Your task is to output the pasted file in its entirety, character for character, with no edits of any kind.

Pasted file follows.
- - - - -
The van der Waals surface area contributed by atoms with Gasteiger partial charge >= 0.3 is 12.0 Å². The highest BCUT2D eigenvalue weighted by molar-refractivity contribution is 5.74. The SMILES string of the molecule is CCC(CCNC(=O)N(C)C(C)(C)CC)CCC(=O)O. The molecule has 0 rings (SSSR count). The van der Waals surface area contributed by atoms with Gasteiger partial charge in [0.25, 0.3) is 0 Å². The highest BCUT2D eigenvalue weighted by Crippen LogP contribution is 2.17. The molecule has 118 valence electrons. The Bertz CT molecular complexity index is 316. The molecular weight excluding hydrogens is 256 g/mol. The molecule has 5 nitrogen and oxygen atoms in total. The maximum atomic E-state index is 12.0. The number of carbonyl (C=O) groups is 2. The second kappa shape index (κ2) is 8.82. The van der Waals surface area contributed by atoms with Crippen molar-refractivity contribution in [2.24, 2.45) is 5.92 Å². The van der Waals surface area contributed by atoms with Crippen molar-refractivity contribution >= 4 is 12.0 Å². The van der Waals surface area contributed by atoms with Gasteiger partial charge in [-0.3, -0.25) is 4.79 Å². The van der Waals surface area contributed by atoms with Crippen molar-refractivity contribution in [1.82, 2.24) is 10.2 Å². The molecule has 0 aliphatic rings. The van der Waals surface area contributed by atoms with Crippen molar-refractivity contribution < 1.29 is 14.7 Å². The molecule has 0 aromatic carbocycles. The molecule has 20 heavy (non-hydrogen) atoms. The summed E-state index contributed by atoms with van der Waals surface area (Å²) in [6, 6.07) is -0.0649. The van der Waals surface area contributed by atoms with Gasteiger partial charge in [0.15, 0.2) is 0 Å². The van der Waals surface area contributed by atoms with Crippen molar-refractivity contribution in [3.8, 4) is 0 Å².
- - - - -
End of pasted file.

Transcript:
The van der Waals surface area contributed by atoms with Gasteiger partial charge >= 0.3 is 12.0 Å². The highest BCUT2D eigenvalue weighted by molar-refractivity contribution is 5.74. The SMILES string of the molecule is CCC(CCNC(=O)N(C)C(C)(C)CC)CCC(=O)O. The molecule has 0 rings (SSSR count). The van der Waals surface area contributed by atoms with Gasteiger partial charge in [0.25, 0.3) is 0 Å². The highest BCUT2D eigenvalue weighted by Crippen LogP contribution is 2.17. The molecule has 118 valence electrons. The Bertz CT molecular complexity index is 316. The molecular weight excluding hydrogens is 256 g/mol. The molecule has 5 nitrogen and oxygen atoms in total. The maximum atomic E-state index is 12.0. The number of carbonyl (C=O) groups is 2. The second kappa shape index (κ2) is 8.82. The van der Waals surface area contributed by atoms with Crippen molar-refractivity contribution in [2.24, 2.45) is 5.92 Å². The van der Waals surface area contributed by atoms with Crippen molar-refractivity contribution >= 4 is 12.0 Å². The van der Waals surface area contributed by atoms with Gasteiger partial charge in [-0.3, -0.25) is 4.79 Å². The van der Waals surface area contributed by atoms with Crippen molar-refractivity contribution in [1.82, 2.24) is 10.2 Å². The molecule has 0 aliphatic rings. The van der Waals surface area contributed by atoms with Crippen molar-refractivity contribution < 1.29 is 14.7 Å². The molecule has 0 aromatic carbocycles. The molecule has 20 heavy (non-hydrogen) atoms. The summed E-state index contributed by atoms with van der Waals surface area (Å²) in [6, 6.07) is -0.0649. The van der Waals surface area contributed by atoms with Gasteiger partial charge in [0.15, 0.2) is 0 Å². The van der Waals surface area contributed by atoms with Crippen molar-refractivity contribution in [3.8, 4) is 0 Å².